The study recommends that poverty alleviating policies in the state should focus more on reducing the household size, development of socially excluded sub-groups (Scheduled Castes and Other Backward Classes), delivery of basic facilities (education and health care), and enhancement of employment prospects for casual laborers, with special emphasis on identified impoverished regions.
The purpose of this paper is to examine a model of corporate and civic communities as it relates to change in rural Atlantic Canada. The aim is to frame questions relevant…
The purpose of this paper is to examine a model of corporate and civic communities as it relates to change in rural Atlantic Canada. The aim is to frame questions relevant to what appears to be a situation of changing paradigms.
This paper is largely conceptual. An exploration of Lyson's model of corporate and civic communities, review of selected Atlantic Canada historiography, and preliminary findings of a research consultation offer understanding of the historical and changing paradigmatic terrain of rural communities and agriculture in Atlantic Canada. Selected issues, emerging from the literature as well as from a series of consultations held with farmers, rural non‐profits, policy makers, businesses, agricultural groups and others, are examined in the context of the region's past and the corporate and civic models outlined by Lyson. Atlantic historiography is discussed in view of contemporary challenges, and questions relevant to change in the region are raised and framed.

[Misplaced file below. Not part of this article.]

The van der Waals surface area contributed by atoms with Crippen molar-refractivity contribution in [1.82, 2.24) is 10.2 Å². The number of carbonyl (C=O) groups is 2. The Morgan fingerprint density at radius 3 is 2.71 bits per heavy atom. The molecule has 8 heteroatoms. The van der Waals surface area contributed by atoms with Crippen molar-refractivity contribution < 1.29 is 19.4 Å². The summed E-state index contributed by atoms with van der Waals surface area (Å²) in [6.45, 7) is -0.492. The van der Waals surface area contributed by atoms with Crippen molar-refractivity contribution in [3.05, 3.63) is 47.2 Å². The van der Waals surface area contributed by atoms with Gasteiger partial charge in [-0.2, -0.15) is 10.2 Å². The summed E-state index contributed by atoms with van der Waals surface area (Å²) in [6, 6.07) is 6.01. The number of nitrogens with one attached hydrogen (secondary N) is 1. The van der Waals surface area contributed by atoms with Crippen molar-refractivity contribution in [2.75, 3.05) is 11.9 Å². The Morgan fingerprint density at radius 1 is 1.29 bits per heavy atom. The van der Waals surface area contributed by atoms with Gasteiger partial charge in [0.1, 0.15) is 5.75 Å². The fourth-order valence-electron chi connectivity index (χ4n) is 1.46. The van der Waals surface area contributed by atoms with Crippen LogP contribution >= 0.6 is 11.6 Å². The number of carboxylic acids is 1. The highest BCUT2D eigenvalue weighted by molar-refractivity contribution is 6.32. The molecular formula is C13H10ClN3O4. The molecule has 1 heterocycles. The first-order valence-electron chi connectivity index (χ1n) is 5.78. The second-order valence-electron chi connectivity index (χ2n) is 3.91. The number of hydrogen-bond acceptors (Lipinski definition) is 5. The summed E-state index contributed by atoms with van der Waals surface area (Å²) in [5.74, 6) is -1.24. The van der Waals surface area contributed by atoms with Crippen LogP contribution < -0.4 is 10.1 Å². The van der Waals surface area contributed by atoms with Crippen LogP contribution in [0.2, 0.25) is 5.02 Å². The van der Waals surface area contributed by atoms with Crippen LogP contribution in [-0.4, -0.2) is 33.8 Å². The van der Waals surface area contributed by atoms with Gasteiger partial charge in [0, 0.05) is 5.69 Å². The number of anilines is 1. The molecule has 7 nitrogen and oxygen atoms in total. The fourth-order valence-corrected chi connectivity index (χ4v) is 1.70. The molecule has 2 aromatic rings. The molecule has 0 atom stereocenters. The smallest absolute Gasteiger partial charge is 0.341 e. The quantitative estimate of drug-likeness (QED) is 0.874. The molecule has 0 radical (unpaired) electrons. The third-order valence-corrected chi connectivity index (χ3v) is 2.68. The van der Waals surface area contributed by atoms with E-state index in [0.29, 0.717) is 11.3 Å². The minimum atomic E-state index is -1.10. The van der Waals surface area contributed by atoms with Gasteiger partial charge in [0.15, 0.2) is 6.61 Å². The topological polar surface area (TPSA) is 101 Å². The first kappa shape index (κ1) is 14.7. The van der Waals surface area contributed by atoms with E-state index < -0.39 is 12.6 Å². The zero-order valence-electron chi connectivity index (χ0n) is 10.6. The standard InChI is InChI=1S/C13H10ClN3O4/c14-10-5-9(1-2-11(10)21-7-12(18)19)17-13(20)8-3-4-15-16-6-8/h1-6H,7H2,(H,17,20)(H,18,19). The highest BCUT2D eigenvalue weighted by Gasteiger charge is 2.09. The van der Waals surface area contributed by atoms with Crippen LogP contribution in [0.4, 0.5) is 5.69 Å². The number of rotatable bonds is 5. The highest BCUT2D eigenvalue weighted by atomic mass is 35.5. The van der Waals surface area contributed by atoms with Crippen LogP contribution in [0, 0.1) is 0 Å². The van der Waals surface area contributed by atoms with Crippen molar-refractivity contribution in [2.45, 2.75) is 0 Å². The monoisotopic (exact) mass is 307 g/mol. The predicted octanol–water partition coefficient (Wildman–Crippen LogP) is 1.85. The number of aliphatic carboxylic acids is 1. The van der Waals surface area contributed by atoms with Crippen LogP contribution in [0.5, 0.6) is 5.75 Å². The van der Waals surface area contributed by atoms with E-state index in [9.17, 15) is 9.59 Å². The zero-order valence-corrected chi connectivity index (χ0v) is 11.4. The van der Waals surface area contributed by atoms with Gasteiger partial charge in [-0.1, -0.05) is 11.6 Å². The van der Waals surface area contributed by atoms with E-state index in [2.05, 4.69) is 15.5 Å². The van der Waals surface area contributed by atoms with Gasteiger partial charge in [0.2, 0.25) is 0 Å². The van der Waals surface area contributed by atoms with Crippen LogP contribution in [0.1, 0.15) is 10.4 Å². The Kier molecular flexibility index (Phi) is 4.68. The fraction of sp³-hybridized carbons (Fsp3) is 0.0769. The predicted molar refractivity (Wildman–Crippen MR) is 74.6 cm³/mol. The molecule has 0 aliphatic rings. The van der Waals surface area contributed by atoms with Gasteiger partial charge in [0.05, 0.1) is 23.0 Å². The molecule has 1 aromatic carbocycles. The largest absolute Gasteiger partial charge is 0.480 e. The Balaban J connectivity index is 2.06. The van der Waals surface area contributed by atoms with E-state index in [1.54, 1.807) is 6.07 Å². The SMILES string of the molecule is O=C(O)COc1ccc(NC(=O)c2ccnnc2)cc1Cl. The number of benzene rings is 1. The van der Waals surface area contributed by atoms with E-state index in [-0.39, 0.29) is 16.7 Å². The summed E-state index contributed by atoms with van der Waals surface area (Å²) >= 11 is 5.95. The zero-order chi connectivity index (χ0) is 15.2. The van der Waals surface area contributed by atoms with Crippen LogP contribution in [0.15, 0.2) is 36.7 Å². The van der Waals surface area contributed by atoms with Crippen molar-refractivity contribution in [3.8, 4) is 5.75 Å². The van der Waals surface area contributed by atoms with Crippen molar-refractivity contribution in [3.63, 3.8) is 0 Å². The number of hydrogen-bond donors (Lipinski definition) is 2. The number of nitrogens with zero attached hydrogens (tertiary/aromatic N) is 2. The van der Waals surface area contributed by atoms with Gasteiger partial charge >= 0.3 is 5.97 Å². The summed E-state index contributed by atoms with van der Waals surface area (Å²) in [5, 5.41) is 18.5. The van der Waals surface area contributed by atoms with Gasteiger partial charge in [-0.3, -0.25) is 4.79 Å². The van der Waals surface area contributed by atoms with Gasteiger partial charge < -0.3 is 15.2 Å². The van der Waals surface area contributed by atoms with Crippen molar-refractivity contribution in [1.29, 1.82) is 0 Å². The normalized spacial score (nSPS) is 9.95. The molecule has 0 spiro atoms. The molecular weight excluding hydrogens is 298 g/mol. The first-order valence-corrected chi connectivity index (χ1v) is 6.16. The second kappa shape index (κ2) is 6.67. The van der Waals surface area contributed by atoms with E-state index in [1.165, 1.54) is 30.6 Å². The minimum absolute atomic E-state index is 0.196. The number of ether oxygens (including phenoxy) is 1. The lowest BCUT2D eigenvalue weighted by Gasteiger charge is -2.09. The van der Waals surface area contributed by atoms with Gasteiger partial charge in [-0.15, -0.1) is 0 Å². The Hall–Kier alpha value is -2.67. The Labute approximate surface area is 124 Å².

Increasingly vulnerable to a number of provincially, regionally, nationally and globally formulated challenges, Atlantic Canada's rural communities have been and are being reshaped, as is the agriculture being practiced within them. In the midst of these upheavals, a practice‐policy “dis‐connect” is making it unclear how alternative agricultural and rural community developmental paradigms might be actualized in the region. But some of these challenges are not new.
The research consultation is at the beginning stages, and thus results reported are speculative.
Lessons from the Atlantic past, and Lyson's civic model, may provide guideposts toward a more ecologically‐sound and economically‐viable way for the future of rural communities and agriculture in the region.
This paper raises key questions that take into account the region's rural past and changing paradigms pertaining to agriculture and rural communities.